“Of course, darling,” Sorcha purred. “We are getting ready to welcome Otopians for city breaks, countryside retreats, and extended adventure holidays. Demonia enjoys the most cordial and free of trade relations and . . . Well, it will, in a few months’ time. And you are going to prime the pumps. In return, I and all my esteemed contacts, relations, lovers, exlovers, adoring fans, and various multinational organisations, will release selected but important information to your lovely security services to promote interdimensional harmony and the spirit of cooperation and trust so that we can make beautiful money together.” She wriggled her foot in the elf’s grasp. “More.”

“And you’re another secret service agent, are you?” Lila asked. “What, is it a family business?”

“Me? No, honey. I’m simply myself. But I am acting as Demonia’s representative here, and in my own interests, and mostly, mostly in Zal’s interests, because you his baby, baby. And you’ll need somebody like me fighting in your corner because of that. Somebody who’s smart and popular, and who’s got stuff on you. So I was just recruited.”


Sarasilien looked up. “I thought it would be best.”

Lila gave him a wide-eyed meaningful stare, looking from his face down to his hardworking hands and back again. What gives?

His ear tips went pink.

“I thought elves and demons had oppositional magics and didn’t like each other.”

“We do. We don’t,” Sorcha sighed. “Have you ever had an elf, Li? What am I saying? Of course you have. Look at this.” She snapped Sarasilien’s andalune again. “That kind of hurts us both. But it’s also kind of nice. Like picking scabs that are just about ready to come off. You know? It’s fizzy. The magic is all attracted to each other, but then it meets and pow! It doesn’t match and where it touches there’s this reaction and zap! Ouch. Lovely. Really, really good. And then you do this.” She penetrated Sarasilien’s blue-green shimmer with her tail point and shuddered deliciously, “and it’s like scratching the most intense itch—sooo gooood! But then.” She pulled out. “You have to stop, or else you’ll start to bleed and it burns—ahhhh! And you just know that in ten seconds it’ll be itching like you can’t believe.”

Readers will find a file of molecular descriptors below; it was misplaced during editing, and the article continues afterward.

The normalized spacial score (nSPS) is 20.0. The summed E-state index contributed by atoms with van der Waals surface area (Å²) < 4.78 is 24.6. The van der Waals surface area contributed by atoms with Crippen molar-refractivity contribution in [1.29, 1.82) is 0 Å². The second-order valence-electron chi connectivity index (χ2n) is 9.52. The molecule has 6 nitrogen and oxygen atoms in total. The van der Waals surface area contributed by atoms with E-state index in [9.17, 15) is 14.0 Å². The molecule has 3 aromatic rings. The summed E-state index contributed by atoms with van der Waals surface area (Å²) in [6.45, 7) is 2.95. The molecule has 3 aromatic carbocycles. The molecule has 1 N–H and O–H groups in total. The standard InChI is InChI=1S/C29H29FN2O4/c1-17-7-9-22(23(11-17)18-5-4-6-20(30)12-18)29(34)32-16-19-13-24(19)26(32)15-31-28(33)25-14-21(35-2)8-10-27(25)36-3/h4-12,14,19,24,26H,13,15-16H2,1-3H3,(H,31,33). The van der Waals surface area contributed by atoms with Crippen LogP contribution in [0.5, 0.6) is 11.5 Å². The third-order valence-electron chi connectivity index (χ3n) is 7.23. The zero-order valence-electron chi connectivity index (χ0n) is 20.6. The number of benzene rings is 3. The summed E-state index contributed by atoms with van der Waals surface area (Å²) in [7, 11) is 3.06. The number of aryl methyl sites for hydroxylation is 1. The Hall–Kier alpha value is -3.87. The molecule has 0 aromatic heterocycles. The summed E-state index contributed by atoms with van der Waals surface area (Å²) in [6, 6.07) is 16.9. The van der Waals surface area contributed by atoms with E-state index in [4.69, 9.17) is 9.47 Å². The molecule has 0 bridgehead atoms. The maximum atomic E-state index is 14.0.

Lila didn’t think she should be listening, looking, or knowing about this.

“Miss Sorcha is trying to explain that there is more to our difference than simple alchemical responses or aetheric reaction. Culturally we are . . .”

“Well, you know them,” Sorcha cut him off. “Captain Uptight and the Uptightathons. All serious and holy and pure and dull as the dullest thing.”

“And I know you,” Sarasilien said without twitching an eyebrow, “oh exemplar of the most exquisite indulgence. And you know that demons always say this about elves,” he did something to her foot and she squeaked, “because you like to make fun. But you don’t really mean it.”